Whilst house price growth has slowed down in the West Midlands in the last year, average house prices are expected to keep growing at around 5.5% for the rest of the decade, according to PwC analysis in its latest UK Economic Outlook report.  From a 5.9% growth rate in 2014, PwC predicts growth of 3.7% in 2015, 4.6% in 2016 and 5.5% in 2017-2020. Average house prices in the West Midlands are expected to rise from £195k in 2014 to £261k in 2020.

In the West Midlands, as with the rest of the UK, house prices have risen much faster than earnings and social housing supply remains constrained. The number of households in the private rented sector has more than doubled since 2001, and this trend is predicted to continue with an additional 1.8 million households becoming private renters by 2025 across the UK.

This would take the total to 7.2 million households – almost one in four of the UK total in 2025. The trend is particularly strong in the 20-39 ‘Generation Rent’ age group where more than half will be renting privately by 2025, according to PwC’s analysis.

In addition, the analysis shows that economic recovery continues, with the growth rate in the West Midlands expected to be 2.5% in 2015 and 2.4% in 2016.

Mark Smith, regional chairman at PwC in the Midlands said:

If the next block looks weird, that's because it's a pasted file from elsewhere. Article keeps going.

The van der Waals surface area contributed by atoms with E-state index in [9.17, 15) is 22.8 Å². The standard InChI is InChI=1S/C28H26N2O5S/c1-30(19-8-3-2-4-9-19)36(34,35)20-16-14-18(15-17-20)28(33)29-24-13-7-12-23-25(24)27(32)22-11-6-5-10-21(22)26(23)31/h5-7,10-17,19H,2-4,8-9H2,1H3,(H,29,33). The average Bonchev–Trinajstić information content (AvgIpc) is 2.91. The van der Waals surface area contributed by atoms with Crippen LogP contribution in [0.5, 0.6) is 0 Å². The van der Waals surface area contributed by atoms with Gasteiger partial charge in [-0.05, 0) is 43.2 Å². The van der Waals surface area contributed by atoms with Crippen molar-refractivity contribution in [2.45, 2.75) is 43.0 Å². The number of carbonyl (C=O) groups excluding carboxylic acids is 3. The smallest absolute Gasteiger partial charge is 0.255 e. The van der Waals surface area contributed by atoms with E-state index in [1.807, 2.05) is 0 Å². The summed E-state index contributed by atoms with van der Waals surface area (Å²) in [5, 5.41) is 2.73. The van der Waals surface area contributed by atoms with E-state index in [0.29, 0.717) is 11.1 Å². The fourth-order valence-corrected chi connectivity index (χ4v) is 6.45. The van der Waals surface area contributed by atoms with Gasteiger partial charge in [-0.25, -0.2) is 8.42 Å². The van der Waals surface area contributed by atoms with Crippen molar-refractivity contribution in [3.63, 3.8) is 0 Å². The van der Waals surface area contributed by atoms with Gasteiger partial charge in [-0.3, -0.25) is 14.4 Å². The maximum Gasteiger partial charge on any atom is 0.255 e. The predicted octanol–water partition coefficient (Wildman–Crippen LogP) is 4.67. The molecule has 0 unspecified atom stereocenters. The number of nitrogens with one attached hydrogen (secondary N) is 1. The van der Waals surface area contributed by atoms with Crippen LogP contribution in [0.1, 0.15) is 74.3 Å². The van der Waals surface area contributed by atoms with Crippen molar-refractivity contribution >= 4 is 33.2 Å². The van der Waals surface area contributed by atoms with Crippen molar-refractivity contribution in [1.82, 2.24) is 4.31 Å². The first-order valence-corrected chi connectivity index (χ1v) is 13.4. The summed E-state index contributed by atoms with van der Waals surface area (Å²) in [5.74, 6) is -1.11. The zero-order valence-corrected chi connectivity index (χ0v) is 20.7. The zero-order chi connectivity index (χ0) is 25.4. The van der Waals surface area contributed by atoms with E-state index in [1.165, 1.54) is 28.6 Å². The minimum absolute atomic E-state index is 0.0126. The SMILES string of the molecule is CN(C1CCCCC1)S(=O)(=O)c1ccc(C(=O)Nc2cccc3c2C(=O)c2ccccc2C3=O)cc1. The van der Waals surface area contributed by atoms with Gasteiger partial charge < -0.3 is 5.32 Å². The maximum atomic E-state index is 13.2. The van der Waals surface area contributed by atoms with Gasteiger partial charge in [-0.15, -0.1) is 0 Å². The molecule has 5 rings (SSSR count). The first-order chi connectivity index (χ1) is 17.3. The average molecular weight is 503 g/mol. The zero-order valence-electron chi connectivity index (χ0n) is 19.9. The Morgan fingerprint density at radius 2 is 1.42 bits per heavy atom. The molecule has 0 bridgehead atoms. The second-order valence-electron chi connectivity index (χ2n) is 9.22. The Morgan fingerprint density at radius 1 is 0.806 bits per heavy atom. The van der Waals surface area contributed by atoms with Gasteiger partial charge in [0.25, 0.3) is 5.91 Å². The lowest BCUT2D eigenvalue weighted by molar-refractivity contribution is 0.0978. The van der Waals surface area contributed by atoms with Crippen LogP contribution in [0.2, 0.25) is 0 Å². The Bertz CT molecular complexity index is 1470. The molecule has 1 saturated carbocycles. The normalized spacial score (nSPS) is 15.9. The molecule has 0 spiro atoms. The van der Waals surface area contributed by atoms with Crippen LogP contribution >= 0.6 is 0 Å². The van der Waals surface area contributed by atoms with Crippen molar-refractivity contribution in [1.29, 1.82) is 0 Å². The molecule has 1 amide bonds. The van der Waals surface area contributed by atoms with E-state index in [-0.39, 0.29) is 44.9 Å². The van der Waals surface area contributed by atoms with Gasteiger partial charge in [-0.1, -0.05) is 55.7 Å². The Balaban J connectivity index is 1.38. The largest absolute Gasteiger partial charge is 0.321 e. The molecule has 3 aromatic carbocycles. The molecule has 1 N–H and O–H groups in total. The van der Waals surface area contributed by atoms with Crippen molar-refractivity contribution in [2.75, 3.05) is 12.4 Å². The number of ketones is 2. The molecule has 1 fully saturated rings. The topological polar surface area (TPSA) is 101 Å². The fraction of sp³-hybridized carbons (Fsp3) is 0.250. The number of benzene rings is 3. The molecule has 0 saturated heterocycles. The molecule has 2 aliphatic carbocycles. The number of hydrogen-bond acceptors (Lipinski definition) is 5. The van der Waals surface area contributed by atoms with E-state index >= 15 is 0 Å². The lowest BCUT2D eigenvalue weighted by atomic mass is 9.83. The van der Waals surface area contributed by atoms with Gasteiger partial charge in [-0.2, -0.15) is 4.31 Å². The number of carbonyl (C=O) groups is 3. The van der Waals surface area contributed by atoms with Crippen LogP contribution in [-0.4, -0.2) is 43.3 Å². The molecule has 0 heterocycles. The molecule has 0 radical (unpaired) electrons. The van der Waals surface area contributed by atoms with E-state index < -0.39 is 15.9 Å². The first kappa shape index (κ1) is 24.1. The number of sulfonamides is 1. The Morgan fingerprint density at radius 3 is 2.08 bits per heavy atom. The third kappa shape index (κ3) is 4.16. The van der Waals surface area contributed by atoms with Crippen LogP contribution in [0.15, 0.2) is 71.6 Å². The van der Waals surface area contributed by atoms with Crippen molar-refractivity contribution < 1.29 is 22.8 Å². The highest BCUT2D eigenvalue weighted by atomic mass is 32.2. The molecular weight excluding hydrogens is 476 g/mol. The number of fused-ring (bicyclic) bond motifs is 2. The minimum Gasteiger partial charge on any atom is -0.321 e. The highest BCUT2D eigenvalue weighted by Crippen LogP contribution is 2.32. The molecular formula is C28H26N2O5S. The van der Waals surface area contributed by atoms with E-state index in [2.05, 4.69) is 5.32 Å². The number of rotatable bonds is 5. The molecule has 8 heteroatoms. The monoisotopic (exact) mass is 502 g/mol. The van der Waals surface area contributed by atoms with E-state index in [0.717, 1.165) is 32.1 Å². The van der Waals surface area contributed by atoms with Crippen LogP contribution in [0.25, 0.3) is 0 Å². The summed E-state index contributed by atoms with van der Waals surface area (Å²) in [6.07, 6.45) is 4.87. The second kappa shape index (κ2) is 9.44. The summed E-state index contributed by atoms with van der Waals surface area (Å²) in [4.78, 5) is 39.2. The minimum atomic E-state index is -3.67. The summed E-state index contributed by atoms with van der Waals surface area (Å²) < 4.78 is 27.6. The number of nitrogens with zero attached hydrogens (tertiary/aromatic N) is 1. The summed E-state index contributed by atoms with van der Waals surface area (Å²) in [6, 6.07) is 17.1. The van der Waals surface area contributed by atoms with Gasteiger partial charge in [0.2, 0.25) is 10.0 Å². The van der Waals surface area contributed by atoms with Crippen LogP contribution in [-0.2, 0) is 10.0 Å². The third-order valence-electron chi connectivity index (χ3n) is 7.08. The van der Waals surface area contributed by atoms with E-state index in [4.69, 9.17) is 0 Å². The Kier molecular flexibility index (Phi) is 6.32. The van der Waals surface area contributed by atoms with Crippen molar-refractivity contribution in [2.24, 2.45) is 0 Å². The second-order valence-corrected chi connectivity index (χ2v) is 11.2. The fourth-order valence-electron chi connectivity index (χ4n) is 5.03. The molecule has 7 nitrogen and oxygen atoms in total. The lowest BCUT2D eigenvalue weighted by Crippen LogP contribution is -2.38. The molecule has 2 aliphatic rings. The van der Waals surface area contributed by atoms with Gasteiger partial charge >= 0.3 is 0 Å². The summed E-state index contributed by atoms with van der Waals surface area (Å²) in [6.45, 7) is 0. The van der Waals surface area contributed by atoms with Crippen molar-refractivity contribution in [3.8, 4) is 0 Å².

“Driven by a decade of soaring house prices pre-crisis and lower loan-to-value ratios post-crisis, the deposits needed by first time buyers have risen significantly. As a result, a generation of private renters have emerged and this will increasingly be the norm for the 20-39 age group in the West Midlands.

“There is also a rising dichotomy in the market between those (mostly older) households who own outright and those (mostly younger) households who still have a mortgage or rent to pay.

“In the long run, a large and sustained increase in affordable housing supply will be required to meet the needs of a UK population that is growing relatively rapidly by European standards.This could involve a range of measures including further planning reform, action to address skills shortages in the housebuilding sector and enhanced financial incentives to build more homes.

“But cuts to social rents announced in the Budget will tend to work against this for local authorities and housing associations, while private developers may be cautious about expanding too rapidly. So we expect housing supply shortages to persist for at least the next decade and realistically expect to see a continuing rise in ‘Generation Rent’ until at least 2025."